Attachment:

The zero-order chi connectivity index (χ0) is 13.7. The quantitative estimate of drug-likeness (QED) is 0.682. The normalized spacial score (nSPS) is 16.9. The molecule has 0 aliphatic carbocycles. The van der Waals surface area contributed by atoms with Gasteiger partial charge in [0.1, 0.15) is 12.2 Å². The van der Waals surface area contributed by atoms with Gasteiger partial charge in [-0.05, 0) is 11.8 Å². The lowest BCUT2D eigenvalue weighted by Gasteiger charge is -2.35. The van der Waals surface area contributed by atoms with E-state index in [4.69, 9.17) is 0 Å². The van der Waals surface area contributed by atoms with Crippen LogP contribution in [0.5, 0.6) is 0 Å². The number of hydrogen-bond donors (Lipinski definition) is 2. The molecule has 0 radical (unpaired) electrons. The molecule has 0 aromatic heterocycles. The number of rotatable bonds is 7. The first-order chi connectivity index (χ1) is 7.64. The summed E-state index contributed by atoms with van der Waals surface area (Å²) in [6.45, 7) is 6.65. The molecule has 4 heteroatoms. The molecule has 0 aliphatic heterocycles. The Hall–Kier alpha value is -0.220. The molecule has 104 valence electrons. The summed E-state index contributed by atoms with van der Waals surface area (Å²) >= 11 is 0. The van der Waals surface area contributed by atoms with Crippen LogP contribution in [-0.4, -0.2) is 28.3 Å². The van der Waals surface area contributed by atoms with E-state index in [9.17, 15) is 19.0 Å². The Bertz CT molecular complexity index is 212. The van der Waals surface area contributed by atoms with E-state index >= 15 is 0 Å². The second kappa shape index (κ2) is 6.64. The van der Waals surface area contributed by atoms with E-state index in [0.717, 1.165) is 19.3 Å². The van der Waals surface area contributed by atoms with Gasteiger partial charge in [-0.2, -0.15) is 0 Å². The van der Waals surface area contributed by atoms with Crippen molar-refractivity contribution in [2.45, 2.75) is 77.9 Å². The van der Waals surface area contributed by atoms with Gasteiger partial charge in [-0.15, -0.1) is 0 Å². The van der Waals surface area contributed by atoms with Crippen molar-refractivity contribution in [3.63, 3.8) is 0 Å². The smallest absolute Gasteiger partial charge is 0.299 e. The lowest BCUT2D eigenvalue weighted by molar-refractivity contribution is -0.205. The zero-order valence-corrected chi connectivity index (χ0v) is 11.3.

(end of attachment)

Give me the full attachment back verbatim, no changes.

The zero-order chi connectivity index (χ0) is 13.7. The quantitative estimate of drug-likeness (QED) is 0.682. The normalized spacial score (nSPS) is 16.9. The molecule has 0 aliphatic carbocycles. The van der Waals surface area contributed by atoms with Gasteiger partial charge in [0.1, 0.15) is 12.2 Å². The van der Waals surface area contributed by atoms with Gasteiger partial charge in [-0.05, 0) is 11.8 Å². The lowest BCUT2D eigenvalue weighted by Gasteiger charge is -2.35. The van der Waals surface area contributed by atoms with E-state index in [4.69, 9.17) is 0 Å². The van der Waals surface area contributed by atoms with Crippen LogP contribution in [0.5, 0.6) is 0 Å². The number of hydrogen-bond donors (Lipinski definition) is 2. The molecule has 0 radical (unpaired) electrons. The molecule has 0 aromatic heterocycles. The number of rotatable bonds is 7. The first-order chi connectivity index (χ1) is 7.64. The summed E-state index contributed by atoms with van der Waals surface area (Å²) in [6.45, 7) is 6.65. The molecule has 4 heteroatoms. The molecule has 0 aliphatic heterocycles. The Hall–Kier alpha value is -0.220. The molecule has 104 valence electrons. The summed E-state index contributed by atoms with van der Waals surface area (Å²) >= 11 is 0. The van der Waals surface area contributed by atoms with Crippen LogP contribution in [-0.4, -0.2) is 28.3 Å². The van der Waals surface area contributed by atoms with E-state index in [9.17, 15) is 19.0 Å². The Bertz CT molecular complexity index is 212. The van der Waals surface area contributed by atoms with E-state index >= 15 is 0 Å². The second kappa shape index (κ2) is 6.64. The van der Waals surface area contributed by atoms with E-state index in [0.717, 1.165) is 19.3 Å². The van der Waals surface area contributed by atoms with Gasteiger partial charge in [-0.2, -0.15) is 0 Å². The van der Waals surface area contributed by atoms with Crippen molar-refractivity contribution in [2.45, 2.75) is 77.9 Å². The van der Waals surface area contributed by atoms with Gasteiger partial charge in [-0.15, -0.1) is 0 Å². The van der Waals surface area contributed by atoms with Crippen molar-refractivity contribution in [3.63, 3.8) is 0 Å². The smallest absolute Gasteiger partial charge is 0.299 e. The lowest BCUT2D eigenvalue weighted by molar-refractivity contribution is -0.205. The zero-order valence-corrected chi connectivity index (χ0v) is 11.3.